He stared at her, eyes a little brighter, glistening with the hint of unshed tears. He didn’t know what to say to her. Didn’t know how this could be happening or what was going to happen next. It was a moment he could not forget and one that he was afraid was not going to last. He knew the words he had to speak, but he was afraid that telling her would somehow change everything, destroy this bubble they were in, this chance they had been given. He knew what he had to say, but that didn’t erase his longing to just talk to her. To tell her what life was like without her, to describe his kids, to ask her about his problems with Julia, to just have his mom back, even for a little while.

Another deep breath and he stared at her, memorizing her features, hoping she can feel his love for her, remembering her love for him.

“Mom, it’s 2050.”

Open Door Policy

My front door came complete with an adhesive that says, “No Soliciting” (or maybe No Solicitors?-I don’t look at it much).

I’ve promised Justin that he can still solicit at my house, if he wants to, and I’ve explained what the sign meant to six-year-old Clayton. It’s been a source of interest.

What it has NOT been, is effective.

I’ve come home many a night to find notes, flyers, and whatnot stuck to the door. I don’t know for sure that this counts as soliciting, but I would guess so.

Here’s the kicker: I don’t mind soliciting. I understand that there’s a job to do and some people still think face-to-face is the most effective. And, really, it isn’t like people are bombarded with door-to-door salesmen and the like.

But, the sign is affixed and there you have it.

Until Tuesday.

I was “cooking” in my kitchen and just puttering around. I had already realized that I was NOT getting 28 Hour stew for dinner, so I was making something else.

**Knock at the door**

I jumped. It was so unexpected. No one ever just drops by (I’m fine with it, but no one does).

I raced (literally leaped the last couple stairs) down the steps to go and answer the door. I had no idea who it could be. I opened my Melrose Place-window and peeked out. There was a handsome boy on my stoop, he smiled and waved. (Yes, waved.)

I opened the door and he introduced himself as Zach, from Qwest.

I reciprocated and we shook hands.

He was there to pitch the new services from Qwest. I invited him to step inside (it was too cold to leave the door propped open, plus, this poor boy forced to go door-to-door on one of the coldest nights of the year?) and I politely listened to his pitch. His job, apparently, is to convince people to leave Comcast. Qwest has, supposedly, been out digging in my neighborhood, laying fiber-optic cable (I’m not sure why, but Zach said it like it was a big deal), though I’ve never actually seen them.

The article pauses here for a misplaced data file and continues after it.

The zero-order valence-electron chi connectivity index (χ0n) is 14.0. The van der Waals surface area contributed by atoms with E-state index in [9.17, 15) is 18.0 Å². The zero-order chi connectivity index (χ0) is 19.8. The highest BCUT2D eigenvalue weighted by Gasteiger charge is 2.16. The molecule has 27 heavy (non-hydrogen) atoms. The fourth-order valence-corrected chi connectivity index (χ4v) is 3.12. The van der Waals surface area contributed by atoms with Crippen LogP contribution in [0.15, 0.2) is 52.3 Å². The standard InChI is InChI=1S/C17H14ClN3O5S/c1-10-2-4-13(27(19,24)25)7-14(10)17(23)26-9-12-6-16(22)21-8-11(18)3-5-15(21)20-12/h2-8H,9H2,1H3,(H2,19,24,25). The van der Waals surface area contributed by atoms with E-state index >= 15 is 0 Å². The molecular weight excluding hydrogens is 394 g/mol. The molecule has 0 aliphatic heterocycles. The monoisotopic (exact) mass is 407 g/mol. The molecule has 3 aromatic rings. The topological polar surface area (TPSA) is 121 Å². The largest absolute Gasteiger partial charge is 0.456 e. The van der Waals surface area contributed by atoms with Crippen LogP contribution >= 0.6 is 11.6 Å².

When Zach asked about my current plan, I proudly stated I had none.

Who does your phone? I use a cell phone.

Who does your internet? I don’t use it at home…or I use my cell phone.

Who does your tv? I use an antenna.

Zach seemed stymied by my responses. I guess, when you’re 19 (tops, I swear) and grew up with a never ending stream of technology, my relatively low-tech home seems bizarre. But, come on, I can’t be the only one. I just can’t be.

We chatted a few more minutes, during which, Zach received about 12 text messages, by my count. I then asked for his card, because he was a nice kid and very well-mannered and seemed genuinely interested when he found out I was a librarian. If I were getting service, I’d call him. However, Zach looked puzzled when I asked for his card and said, “I’m a sales rep, we don’t do cards.”

Translation: I’m 19 and cards are from the fuddy-duddy era. (I am weak on my teen speak, but I think I translated that pretty accurately.)

I said, “well, okay, then how would I get hold of you?”

He said, (and really, you can’t make this up) “just give a shout, I’ll hear you.”

I don’t know what that means.

Does he really expect me to open my front door and shout? People will think I’m crazy.

Maybe Zach plans to wander up and down my street for years on end, hoping someone will shout his name?

At least we ended with a smile. I told him to keep warm as it was below zero outside and he had no hat and no gloves as he went door-to-door. He said he forgot his warm clothes, but “whatever, it’s cool”.

Yes, Zach, it is certainly cool. As, obviously, are you.

Then, I locked up and headed up to my kitchen to resume foraging for food.

When I hit the top of the stairs, I was looking into the kitchen and saw this:



Apparently, I was so excited for the knock at the door, I couldn’t even take one second to close the damn fridge. I truly had an open-door policy that night!